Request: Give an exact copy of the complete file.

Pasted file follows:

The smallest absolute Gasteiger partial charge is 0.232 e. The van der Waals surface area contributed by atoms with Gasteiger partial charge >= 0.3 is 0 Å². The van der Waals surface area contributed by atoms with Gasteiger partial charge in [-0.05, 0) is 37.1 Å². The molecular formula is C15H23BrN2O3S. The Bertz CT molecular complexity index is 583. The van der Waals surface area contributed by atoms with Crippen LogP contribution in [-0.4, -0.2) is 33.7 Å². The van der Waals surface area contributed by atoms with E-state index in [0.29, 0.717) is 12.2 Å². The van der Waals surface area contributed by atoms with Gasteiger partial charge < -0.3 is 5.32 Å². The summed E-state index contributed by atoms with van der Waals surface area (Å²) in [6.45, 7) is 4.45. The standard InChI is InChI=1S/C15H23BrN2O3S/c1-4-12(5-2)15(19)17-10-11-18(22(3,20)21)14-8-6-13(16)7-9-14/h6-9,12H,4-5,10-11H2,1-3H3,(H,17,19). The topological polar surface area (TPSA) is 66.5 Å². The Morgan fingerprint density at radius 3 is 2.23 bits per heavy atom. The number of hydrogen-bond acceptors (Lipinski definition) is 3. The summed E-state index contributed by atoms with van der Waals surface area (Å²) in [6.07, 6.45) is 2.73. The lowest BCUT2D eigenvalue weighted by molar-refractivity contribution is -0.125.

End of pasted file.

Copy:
The smallest absolute Gasteiger partial charge is 0.232 e. The van der Waals surface area contributed by atoms with Gasteiger partial charge >= 0.3 is 0 Å². The van der Waals surface area contributed by atoms with Gasteiger partial charge in [-0.05, 0) is 37.1 Å². The molecular formula is C15H23BrN2O3S. The Bertz CT molecular complexity index is 583. The van der Waals surface area contributed by atoms with Crippen LogP contribution in [-0.4, -0.2) is 33.7 Å². The van der Waals surface area contributed by atoms with E-state index in [0.29, 0.717) is 12.2 Å². The van der Waals surface area contributed by atoms with Gasteiger partial charge < -0.3 is 5.32 Å². The summed E-state index contributed by atoms with van der Waals surface area (Å²) in [6.45, 7) is 4.45. The standard InChI is InChI=1S/C15H23BrN2O3S/c1-4-12(5-2)15(19)17-10-11-18(22(3,20)21)14-8-6-13(16)7-9-14/h6-9,12H,4-5,10-11H2,1-3H3,(H,17,19). The topological polar surface area (TPSA) is 66.5 Å². The Morgan fingerprint density at radius 3 is 2.23 bits per heavy atom. The number of hydrogen-bond acceptors (Lipinski definition) is 3. The summed E-state index contributed by atoms with van der Waals surface area (Å²) in [6.07, 6.45) is 2.73. The lowest BCUT2D eigenvalue weighted by molar-refractivity contribution is -0.125.